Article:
The same scene, two different ways of seeing it.

Epiphany is that change of vision that turns us into wise men: the realisation that what you thought needed to be silenced is the voice you most need to hear.

Epiphany is realising that the young man you saw stoned to death outside the walls is the first martyr to the faith you will now spend your life proclaiming.

Epiphany is realising that when Christ broke the bread on the last night it was because his death was not a failure but a triumph, the overcoming of the very fear that was putting him to death.

Epiphany is when you realise that your fears were misplaced, and the things that seemed to threaten the way of life you held dear are actually the things that are most to be valued.

Epiphany is when you realise that the bridegroom has come, in the middle of the night, in the dark and in a stable, where you least expected him and while the foolish virgins were out fighting to keep control of the oil fields. Epiphany is when you realise that all the rest of the world has got it wrong and is away fetching oil for artificial lamps at the time they most needed to be aware of the starlight.

Because of epiphany we in this place live in a different world from our fellow human beings who pass outside these walls, unable or unwilling to lift the latch and find their sleeping Lord, concealed from the powerful in a smelly place where ox and ass are stabled. Where others see failure we see wonder. Where they see something to hate we see something to love. Where they see human degradation we see the incarnation, the ultimate sacrifice, the Christ who shares our life and death in pain and sorrow. Where they see threats to a materialist culture we see opportunities for a new awakening, for self-sacrifice and for Christlike service. Or so it should be if we are an epiphanic people: if we, like wise men from afar, can see in this world the baby footprints of our infant Lord, as he treads over and over again through the misery and the dangers, generation after generation, in the wars and tumults and injustices of the world we have made for ourselves instead of for him.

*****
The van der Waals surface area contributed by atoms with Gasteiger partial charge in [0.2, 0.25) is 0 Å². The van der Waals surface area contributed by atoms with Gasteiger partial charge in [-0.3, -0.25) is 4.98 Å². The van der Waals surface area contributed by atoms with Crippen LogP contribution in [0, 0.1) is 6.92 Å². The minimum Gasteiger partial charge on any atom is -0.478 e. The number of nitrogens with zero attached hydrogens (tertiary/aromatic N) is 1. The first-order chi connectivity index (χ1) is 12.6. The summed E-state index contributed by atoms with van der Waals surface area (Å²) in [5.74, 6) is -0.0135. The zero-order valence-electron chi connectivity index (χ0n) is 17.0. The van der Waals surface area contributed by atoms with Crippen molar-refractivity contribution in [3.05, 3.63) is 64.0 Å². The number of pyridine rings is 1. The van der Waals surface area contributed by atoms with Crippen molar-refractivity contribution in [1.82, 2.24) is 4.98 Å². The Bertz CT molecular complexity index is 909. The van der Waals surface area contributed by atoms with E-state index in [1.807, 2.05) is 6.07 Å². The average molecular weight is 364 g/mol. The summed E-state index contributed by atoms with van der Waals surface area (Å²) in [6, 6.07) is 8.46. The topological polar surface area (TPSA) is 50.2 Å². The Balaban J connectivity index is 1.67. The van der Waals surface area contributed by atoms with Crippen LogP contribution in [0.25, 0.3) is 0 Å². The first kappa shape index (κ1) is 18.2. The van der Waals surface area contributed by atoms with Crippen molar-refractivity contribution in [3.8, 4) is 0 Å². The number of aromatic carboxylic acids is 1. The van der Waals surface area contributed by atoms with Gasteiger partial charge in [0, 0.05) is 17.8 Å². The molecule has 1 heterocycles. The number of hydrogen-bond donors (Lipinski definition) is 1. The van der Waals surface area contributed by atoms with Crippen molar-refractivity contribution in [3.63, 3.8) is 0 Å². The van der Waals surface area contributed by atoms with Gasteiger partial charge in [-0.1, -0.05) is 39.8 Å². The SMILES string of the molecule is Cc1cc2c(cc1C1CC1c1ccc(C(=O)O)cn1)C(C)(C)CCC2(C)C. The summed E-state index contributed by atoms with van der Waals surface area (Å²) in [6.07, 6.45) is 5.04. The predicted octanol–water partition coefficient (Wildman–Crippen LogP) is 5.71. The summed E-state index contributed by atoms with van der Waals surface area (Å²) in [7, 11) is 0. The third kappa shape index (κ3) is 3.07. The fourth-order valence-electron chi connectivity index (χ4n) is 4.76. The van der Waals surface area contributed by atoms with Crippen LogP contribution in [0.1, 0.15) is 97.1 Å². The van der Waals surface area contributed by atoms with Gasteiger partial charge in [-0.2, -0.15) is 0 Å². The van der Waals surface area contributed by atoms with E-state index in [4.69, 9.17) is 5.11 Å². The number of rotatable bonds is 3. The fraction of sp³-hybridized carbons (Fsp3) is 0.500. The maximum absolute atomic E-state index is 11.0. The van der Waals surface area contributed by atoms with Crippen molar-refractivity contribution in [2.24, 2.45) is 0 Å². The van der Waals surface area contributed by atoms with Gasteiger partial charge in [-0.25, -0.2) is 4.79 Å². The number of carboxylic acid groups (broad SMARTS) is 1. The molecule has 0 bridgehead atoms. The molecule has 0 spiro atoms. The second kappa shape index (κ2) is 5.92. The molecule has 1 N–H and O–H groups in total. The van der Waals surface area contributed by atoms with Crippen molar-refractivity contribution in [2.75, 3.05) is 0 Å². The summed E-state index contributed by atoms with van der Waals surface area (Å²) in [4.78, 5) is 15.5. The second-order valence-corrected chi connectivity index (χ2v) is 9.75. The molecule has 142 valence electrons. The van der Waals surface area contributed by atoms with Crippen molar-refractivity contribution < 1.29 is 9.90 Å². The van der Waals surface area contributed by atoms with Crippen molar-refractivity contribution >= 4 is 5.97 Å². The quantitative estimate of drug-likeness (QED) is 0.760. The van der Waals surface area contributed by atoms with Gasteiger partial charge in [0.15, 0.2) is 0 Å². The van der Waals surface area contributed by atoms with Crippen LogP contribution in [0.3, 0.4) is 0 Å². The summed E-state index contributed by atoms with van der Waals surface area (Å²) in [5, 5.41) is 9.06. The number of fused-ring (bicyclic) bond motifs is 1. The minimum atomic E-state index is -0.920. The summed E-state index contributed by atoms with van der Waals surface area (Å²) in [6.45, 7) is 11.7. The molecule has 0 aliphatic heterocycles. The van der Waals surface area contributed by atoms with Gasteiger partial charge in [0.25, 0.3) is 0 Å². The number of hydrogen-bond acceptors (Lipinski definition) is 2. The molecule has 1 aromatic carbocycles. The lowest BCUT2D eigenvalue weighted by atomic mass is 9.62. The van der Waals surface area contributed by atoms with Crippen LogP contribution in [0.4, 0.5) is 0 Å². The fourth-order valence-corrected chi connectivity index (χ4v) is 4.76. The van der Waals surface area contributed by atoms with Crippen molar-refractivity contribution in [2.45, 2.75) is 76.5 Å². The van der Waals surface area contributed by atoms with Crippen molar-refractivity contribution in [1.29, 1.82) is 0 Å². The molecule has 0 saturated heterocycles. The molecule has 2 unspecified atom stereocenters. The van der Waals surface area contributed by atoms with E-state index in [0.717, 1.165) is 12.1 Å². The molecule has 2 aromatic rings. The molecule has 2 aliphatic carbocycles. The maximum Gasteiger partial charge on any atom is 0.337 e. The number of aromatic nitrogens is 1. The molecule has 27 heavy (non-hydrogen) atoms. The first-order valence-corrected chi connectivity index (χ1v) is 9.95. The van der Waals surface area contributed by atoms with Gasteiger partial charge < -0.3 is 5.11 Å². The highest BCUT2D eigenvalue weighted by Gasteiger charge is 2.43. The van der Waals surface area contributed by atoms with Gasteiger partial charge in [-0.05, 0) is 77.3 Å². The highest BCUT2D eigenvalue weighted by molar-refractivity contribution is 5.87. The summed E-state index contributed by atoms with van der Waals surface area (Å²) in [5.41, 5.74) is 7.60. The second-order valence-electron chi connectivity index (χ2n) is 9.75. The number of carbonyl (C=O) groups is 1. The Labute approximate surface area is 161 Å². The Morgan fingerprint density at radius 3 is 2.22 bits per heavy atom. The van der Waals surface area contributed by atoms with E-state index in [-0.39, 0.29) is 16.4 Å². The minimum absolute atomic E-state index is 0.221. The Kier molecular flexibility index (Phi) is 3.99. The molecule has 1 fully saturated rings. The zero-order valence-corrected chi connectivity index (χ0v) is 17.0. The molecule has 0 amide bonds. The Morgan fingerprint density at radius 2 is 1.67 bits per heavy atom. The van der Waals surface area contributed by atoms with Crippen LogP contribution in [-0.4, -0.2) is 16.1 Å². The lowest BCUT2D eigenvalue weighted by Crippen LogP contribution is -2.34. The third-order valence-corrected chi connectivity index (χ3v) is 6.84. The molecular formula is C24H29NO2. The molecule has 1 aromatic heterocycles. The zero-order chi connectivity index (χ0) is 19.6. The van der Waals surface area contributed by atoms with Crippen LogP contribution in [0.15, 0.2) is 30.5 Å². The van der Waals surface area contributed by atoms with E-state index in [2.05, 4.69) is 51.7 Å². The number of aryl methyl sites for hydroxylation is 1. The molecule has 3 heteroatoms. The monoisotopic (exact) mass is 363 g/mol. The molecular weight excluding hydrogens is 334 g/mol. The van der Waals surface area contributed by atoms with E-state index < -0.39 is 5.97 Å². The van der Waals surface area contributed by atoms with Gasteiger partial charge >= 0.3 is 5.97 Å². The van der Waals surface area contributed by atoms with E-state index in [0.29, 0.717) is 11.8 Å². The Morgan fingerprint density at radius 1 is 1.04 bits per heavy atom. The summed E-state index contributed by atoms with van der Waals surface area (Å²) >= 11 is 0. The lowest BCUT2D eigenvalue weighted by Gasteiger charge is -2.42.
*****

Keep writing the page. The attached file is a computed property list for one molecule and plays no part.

Let us not heed the voices of the powerful who try to tell us what to fear. Let us look instead for our little Lord. Let us see if we can see his little star glowing, even where others cannot see it. He is in the stable, where the homeless are giving birth in misery. He is in the boats where the poor are trying to cross the sea to safety. He is in the pram where the mothers are running from the forest fires. He is in the queue at the food bank. He is outside the school gate, being sent home with the wrong uniform. He is at the hospital desk unable to produce his passport. He is down there with the children on school strike, the little one at the back with a small sign saying “Take care of my handiwork. I made it billions of years ago and you are spoiling it.”

Let us be people of the epiphany. Let us live in a world lit up by the star, where the fearless learn to be fearless by hearing what the wise men say: by hearing that what we should fear are the powerful and what we should not fear are the ones who seek change. We must depose the powerful who kill the children of light. Epiphany is realising that the ones who are currently occupying the palaces, the board rooms, the private islands in the Bahamas: those are the ones to fear. We must find and follow the children of light. We must see with the eyes of faith. We must live in the epiphany.